Kinetics of the Innate Immune Response After Trauma: Implications for the Development of Late Onset Sepsis

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Severe trauma is characterized by a pronounced immunologic response with both proinflammatory and anti-inflammatory characteristics. The clinical course of trauma patients is often complicated by late-onset (>5 days) sepsis. However, the underlying mechanisms remain poorly defined. Here we studied the kinetics of systemic activation of neutrophils and monocytes following injury in trauma patients in the context of development of sepsis.


Thirty-six severely injured patients were included and followed up for 10 days in the intensive care unit. Serial blood samples were taken daily and analyzed ex vivo for activation of PMNs (polymorphonuclear leukocytes, i.e., neutrophils) (expression MAC-1 [macrophage-1 antigen], CXCR-1 [CXC-chemokine receptor 1], FcγRII) and expression of human leukocyte antigen DR (HLA-DR) on monocytes. In addition, the functionality of PMNs was measured by activation of the respiratory burst and responsiveness for the innate immune stimulus N-formyl-methionyl-leucyl-phenylalanine (fMLF).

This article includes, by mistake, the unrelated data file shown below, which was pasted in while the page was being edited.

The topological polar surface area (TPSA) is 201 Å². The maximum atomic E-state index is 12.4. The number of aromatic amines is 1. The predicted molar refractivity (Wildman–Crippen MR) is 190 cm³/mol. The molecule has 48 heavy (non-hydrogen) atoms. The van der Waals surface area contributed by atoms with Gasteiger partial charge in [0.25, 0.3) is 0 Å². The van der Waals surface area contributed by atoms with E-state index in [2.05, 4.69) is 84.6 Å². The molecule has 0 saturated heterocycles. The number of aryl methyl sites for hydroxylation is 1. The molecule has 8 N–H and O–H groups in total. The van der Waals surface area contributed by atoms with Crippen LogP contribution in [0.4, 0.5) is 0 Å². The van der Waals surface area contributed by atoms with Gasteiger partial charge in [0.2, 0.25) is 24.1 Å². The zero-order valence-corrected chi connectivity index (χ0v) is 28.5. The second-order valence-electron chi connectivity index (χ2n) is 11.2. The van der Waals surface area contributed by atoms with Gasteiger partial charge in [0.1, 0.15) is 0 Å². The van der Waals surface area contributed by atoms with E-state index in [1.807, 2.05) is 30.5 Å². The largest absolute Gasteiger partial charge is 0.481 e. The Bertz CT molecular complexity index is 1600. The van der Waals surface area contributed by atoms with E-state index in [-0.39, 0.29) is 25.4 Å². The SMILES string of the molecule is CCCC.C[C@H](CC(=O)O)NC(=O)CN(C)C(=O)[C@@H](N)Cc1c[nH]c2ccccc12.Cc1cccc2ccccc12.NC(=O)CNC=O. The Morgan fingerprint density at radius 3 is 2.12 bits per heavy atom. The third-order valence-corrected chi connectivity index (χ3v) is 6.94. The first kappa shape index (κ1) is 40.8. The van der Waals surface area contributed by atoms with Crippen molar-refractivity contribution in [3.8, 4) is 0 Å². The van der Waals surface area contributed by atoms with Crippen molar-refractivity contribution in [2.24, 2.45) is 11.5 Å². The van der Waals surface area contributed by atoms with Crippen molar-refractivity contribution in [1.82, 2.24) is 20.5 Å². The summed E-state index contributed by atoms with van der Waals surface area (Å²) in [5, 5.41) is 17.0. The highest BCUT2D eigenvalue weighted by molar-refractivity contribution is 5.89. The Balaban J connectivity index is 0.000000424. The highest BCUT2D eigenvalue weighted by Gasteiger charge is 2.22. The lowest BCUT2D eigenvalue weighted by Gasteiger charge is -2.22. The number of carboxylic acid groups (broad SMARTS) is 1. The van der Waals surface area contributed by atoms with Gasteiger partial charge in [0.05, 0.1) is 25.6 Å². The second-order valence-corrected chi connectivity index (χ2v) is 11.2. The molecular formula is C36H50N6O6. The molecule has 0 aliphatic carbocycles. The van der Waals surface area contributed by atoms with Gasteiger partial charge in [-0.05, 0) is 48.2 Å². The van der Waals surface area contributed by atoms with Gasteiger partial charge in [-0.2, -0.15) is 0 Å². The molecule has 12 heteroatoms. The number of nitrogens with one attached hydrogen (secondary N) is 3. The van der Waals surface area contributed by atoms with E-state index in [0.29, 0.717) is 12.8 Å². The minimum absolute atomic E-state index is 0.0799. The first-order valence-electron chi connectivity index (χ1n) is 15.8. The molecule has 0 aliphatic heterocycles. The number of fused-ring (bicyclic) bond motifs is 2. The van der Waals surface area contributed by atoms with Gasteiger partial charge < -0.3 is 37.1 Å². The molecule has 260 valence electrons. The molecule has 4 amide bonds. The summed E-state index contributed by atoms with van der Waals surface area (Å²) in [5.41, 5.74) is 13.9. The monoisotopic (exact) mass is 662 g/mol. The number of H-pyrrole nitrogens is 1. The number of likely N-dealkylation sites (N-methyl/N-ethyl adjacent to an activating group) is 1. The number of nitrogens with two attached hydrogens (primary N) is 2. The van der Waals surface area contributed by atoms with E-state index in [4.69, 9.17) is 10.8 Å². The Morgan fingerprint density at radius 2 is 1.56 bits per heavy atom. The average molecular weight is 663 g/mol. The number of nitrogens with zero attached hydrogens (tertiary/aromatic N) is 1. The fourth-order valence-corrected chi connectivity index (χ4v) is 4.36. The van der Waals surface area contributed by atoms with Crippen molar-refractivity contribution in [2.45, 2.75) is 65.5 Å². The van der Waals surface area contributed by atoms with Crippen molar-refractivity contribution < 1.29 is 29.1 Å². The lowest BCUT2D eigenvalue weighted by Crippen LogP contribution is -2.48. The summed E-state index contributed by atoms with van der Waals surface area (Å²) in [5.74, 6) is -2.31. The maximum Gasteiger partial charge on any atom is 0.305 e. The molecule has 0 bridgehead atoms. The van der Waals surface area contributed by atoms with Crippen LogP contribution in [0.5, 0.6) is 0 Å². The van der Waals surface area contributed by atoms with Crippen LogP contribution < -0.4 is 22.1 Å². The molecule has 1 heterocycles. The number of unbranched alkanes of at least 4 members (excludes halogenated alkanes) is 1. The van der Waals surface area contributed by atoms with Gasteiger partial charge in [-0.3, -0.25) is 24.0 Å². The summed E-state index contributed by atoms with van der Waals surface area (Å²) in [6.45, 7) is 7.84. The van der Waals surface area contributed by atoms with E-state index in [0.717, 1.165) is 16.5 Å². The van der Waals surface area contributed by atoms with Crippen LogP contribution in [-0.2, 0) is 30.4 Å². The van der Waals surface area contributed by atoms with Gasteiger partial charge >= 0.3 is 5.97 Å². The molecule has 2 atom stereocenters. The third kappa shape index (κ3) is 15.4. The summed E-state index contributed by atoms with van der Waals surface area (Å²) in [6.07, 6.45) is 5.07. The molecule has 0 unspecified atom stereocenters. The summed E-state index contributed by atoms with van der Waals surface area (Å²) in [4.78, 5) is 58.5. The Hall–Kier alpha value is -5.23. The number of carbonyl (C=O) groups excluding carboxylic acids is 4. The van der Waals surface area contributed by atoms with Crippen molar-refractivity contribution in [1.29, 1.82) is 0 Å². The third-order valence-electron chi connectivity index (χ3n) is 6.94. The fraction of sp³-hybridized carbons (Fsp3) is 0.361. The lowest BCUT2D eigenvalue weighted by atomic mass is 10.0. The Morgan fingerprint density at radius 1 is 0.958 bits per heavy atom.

Ten of 36 patients developed septic shock, invariably 8 to 10 days after admission. CXCR-1 and fMLF-induced active FcγRII showed a gradual decrease in expression before clinical signs of septic shock. Patients who developed septic shock demonstrated a statistically significantly decreased fMLF-induced active FcγRII (P = 0.009) at initial presentation. An immediate decreased percentage of HLA-DR–positive monocytes could be contributed to an increased absolute number of HLA-DR–negative monocytes.


Phenotyping blood PMNs enables identification of the kinetics and magnitude of the initial systemic inflammatory response after injury. The decreased functionality of PMNs and monocytes reaches its minimum before the development of sepsis and could be an important contributing factor. This could support the early identification of patients at risk.

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